Five armed Israelis were killed Friday at the entrance to the Temple Mount after a brief gun battle. Three Israelis from Umm al-Fahm killed two police officers from the towns of Maghar and Hurfeish in the north. Then the assailants were killed, in a fight over control and presence at this holy and occupied place. The assailants’ motives were religious, nationalist or a combination, but either way, they used violent resistance against the presence of police at the entrance to what they consider a holy site.
Just the ethnic affiliation of the five would be enough to shuffle the deck: This wasn’t a terror attack like the ones we’re used to. The assailants weren’t Palestinians from the territories, their victims weren’t Jewish Israelis, and the operation wasn’t a terror attack; terror is directed against civilians. This wasn’t the beginning of a civil war, but it was a reminder that even in Israel there are people who will join in the armed struggle against the occupation. It’s a reminder that should worry every Israeli.
Israel’s response was knee-jerk, as it always is after an attack where Israelis are killed. It tried to show that what happens after a Druze in uniform is killed is the same as what happens after a Jew in uniform is killed – collective punishment and a harsh response. The Temple Mount was closed for two days because something had to be done, and the mourning tents in Umm al-Fahm were demolished – perhaps as an alternative to demolishing the assailants’ homes – an infuriating infringement on the right to mourn. Would anyone even think to prevent Jews from sitting shivah no matter who they were?
Politicians also vied to see who could condemn the attack in harsher terms, as if that mattered. In the condemnation competition the winner, not surprisingly, for the first time and probably not the last, was Labor’s newly elected chairman and rising star of the Zionist left, Avi Gabbay. He deemed it a “vile terror attack” and called the perpetrators “despicable murderers.”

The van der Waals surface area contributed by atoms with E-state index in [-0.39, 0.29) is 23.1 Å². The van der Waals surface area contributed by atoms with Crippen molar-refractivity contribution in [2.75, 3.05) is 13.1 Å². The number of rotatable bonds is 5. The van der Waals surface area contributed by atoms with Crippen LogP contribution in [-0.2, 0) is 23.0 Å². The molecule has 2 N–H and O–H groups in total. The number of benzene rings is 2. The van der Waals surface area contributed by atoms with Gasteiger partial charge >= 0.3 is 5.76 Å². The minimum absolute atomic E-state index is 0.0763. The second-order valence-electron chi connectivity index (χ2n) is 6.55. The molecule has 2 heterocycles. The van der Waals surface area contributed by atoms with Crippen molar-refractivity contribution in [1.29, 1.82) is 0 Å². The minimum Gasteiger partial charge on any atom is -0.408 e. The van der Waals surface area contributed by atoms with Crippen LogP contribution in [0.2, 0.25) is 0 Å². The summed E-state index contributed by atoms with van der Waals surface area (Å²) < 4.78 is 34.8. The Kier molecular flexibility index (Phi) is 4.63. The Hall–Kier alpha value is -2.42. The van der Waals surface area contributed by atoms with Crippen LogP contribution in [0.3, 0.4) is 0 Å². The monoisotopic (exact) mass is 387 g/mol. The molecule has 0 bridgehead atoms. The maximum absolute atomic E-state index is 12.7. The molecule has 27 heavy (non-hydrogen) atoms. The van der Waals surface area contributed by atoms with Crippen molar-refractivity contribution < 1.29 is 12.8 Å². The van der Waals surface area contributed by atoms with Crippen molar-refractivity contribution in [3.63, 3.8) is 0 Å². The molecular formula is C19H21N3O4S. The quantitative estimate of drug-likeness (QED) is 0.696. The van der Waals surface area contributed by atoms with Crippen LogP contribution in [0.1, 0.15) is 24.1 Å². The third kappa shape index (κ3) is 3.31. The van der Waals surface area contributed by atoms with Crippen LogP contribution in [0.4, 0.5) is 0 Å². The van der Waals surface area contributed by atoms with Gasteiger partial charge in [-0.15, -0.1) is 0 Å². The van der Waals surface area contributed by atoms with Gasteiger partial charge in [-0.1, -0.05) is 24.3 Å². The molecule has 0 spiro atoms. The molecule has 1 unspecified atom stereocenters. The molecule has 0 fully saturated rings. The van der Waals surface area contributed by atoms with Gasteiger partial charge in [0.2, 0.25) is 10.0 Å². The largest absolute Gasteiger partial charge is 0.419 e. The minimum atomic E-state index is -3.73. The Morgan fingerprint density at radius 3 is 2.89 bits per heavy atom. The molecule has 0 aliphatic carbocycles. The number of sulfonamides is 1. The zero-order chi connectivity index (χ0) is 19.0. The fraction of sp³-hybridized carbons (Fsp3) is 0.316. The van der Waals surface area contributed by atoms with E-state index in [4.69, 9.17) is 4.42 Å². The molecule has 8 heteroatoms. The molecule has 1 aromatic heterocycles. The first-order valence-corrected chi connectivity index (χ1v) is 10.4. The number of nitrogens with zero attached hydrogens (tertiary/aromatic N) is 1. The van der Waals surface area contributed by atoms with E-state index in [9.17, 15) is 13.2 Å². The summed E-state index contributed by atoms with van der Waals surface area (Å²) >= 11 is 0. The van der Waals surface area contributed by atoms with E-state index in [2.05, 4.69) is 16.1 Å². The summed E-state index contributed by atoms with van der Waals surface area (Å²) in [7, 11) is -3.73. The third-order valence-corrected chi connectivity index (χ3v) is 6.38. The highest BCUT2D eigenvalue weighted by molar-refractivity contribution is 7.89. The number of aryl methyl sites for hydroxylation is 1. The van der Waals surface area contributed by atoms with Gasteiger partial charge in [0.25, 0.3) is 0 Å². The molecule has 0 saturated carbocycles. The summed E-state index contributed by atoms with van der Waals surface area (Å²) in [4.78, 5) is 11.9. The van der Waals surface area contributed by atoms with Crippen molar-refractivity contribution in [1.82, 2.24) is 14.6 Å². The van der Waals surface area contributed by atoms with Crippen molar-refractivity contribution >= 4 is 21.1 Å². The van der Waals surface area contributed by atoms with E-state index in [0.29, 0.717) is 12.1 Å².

In his unpromising debut, he competed with the style of Likud’s Ofir Akunis and Gilad Erdan. If this was a “vile” terror attack, what would Gabbay call blowing up a bus filled with people? And what does he say about Border Police officers who from time to time kill a passing Palestinian girl or a boy with a knife? And maybe the assailants don’t have anyone “sending them” on a mission? Maybe there are Arabs who decide on their own? That’s not the way to build a left-center opposition.
But the comic relief was supplied, as usual, by the politician who’s losing what remains of his self-awareness. Yesh Atid Chairman Yair Lapid wrote, apparently in all seriousness: “In their death they have commanded us to live.” Lapid lives in Ramat Aviv Gimel thanks to the death of the Border Police officers at the entrance to Al-Aqsa. Even that has a certain logic, and everyone recited in a syrupy chorus: the blood alliance with the Druze community, the sacred alliance.
And in the background was the usual and impertinent demand for a condemnation from Palestinian President Mahmoud Abbas and from the Arabs of Israel – in fact, from the whole world, while Israel almost never condemns that acts of its soldiers and police, even when they kill innocent civilians.
And above all, once again, no one is asking why it happened and why it will still happen many more times. The killing of two policemen is a serious incident; the fact that Israelis killed them makes it worse.
But even incidents like these have a motive, a reason and deep roots. Discussing them is considered treason and a justification of terror. Israel doesn’t even ask itself whether it’s worth it to pay the price of this bloodshed for control of Al-Aqsa or the Tomb of the Patriarchs, the refugee camp at Balata or Jenin. It prevents these questions from coming up because it knows full well the answers and it flees them as from fire.
The answers lead to only one conclusion, a conclusion that few Israelis are willing to accept. And so Israel is actually saying: Shed more of our blood. Shed blood until it hurts so much that we can’t escape the answer to the most fateful question of all: Do we want to continue this accursed occupation that will continue costing blood until its last day?
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